After the Meiji Restoration, Japanese people recognized that the modern knowledge and skills were more important for their social promotion than loyalty to their master. In other words, the investment on their children’s education was much more important for a family. However, the large expense of the higher education generally prevented people from entering the upper school for getting more knowledge and skills. Financial products for children’s education had already supplied by small life insurers by 1890. One was a pure endowment insurance for the child, another was conscription insurance. There were points in common between the pure endowment and conscription insurance. The assured was the child, and both insurance products didn’t have death protection. These insurance products begun to be in demand in the 1920s, when big cities grew rapidly. Shedding light on the development of ‘Education Insurance’ and ‘Conscription Insurance’, we examine their impact on Japanese modernization and...

After the Meiji Restoration, Japanese people recognized that the modern knowledge and skills were more important for their social promotion than loyalty to their master. In other words, the investment on their children’s education was much more important for a family. However, the large expense of the higher education generally prevented people from entering the upper school for getting more knowledge and skills. Financial products for children’s education had already supplied by small life insurers by 1890. One was a pure endowment insurance for the child, another was conscription insurance. There were points in common between the pure endowment and conscription insurance. The assured was the child, and both insurance products didn’t have death protection. These insurance products begun to be in demand in the 1920s, when big cities grew rapidly. Shedding light on the development of ‘Education Insurance’ and ‘Conscription Insurance’, we examine their impact on Japanese modernization and industrialization.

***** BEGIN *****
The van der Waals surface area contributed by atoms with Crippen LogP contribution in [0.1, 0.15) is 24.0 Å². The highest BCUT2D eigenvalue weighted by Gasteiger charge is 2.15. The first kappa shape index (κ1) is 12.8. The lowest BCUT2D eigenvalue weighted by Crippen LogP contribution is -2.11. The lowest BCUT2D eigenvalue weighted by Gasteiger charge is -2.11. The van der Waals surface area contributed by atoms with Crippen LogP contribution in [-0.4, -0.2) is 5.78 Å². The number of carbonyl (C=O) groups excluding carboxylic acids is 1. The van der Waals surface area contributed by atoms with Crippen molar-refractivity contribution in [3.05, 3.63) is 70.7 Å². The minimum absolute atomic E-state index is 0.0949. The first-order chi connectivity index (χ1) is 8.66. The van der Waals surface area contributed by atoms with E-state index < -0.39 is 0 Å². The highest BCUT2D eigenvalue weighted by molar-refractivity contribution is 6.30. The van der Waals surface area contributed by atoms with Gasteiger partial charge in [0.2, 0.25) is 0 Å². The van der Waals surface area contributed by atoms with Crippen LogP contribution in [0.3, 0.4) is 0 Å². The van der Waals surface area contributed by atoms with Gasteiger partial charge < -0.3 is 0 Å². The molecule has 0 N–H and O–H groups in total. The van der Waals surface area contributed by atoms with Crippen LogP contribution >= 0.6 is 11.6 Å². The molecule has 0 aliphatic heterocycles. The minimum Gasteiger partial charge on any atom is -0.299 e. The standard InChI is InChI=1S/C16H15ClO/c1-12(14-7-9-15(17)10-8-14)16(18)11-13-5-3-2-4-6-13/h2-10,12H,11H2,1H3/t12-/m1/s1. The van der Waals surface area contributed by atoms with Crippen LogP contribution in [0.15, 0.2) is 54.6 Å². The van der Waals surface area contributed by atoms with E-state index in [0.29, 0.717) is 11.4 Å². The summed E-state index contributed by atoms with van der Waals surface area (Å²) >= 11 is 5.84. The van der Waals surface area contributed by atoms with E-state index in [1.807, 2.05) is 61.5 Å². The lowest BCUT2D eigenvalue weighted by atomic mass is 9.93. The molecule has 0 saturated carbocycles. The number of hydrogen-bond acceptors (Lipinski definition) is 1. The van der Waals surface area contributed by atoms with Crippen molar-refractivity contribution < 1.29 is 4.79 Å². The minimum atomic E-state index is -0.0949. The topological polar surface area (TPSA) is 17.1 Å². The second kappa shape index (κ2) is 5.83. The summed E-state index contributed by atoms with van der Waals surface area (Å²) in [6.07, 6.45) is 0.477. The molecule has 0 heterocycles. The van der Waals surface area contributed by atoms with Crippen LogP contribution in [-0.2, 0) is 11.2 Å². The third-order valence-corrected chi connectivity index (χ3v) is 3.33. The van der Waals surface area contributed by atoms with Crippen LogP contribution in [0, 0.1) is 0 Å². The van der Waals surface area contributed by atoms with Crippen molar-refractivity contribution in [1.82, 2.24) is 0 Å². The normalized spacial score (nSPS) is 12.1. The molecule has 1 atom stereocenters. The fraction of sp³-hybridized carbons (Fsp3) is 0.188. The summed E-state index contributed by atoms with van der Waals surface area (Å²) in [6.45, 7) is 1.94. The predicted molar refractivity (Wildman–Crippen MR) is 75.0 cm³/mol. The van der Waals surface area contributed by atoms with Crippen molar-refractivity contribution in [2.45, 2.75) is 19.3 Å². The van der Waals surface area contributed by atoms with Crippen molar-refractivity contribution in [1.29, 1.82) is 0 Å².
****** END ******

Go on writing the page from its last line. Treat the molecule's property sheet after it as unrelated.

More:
Waves of Globalisation. Swedish Insurers on Foreign Markets

Mikael Lönnborg

The diffusion of insurance through internationalisation was closely connected to the emergence of joint stock companies. In the second half of the 19th century also Swedish companies, as well as other insurers from Scandinavia and other smaller countries in Europe, joined this international integration. This paper will revolve around the Swedish insurers on the international market since the 1850s and until the early 21st century, when the last Swedish insurer left the international market and insurers concentrated entirely on the domestic market. The international business of Swedish insurers has changed considerably over time. The amount of international exposure was also of course related to size, and thus, the largest Swedish insurers, the composite companies, engaged more heavily in risks abroad, especially in fire insurance. This paper will discuss and explain the long waves of globalisation of Swedish insurers from the mid-1800s until 2003.

The diffusion of insurance through internationalisation was closely connected to the emergence of joint stock companies. In the second half of the 19th century also Swedish companies, as well as other insurers from Scandinavia and other smaller countries in Europe, joined this international integration. This paper will revolve around the Swedish insurers on the international market since the 1850s and until the early 21st century, when the last Swedish insurer left the international market and insurers concentrated entirely on the domestic market. The international business of Swedish insurers has changed considerably over time. The amount of international exposure was also of course related to size, and thus, the largest Swedish insurers, the composite companies, engaged more heavily in risks abroad, especially in fire insurance. This paper will discuss and explain the long waves of globalisation of Swedish insurers from the mid-1800s until 2003.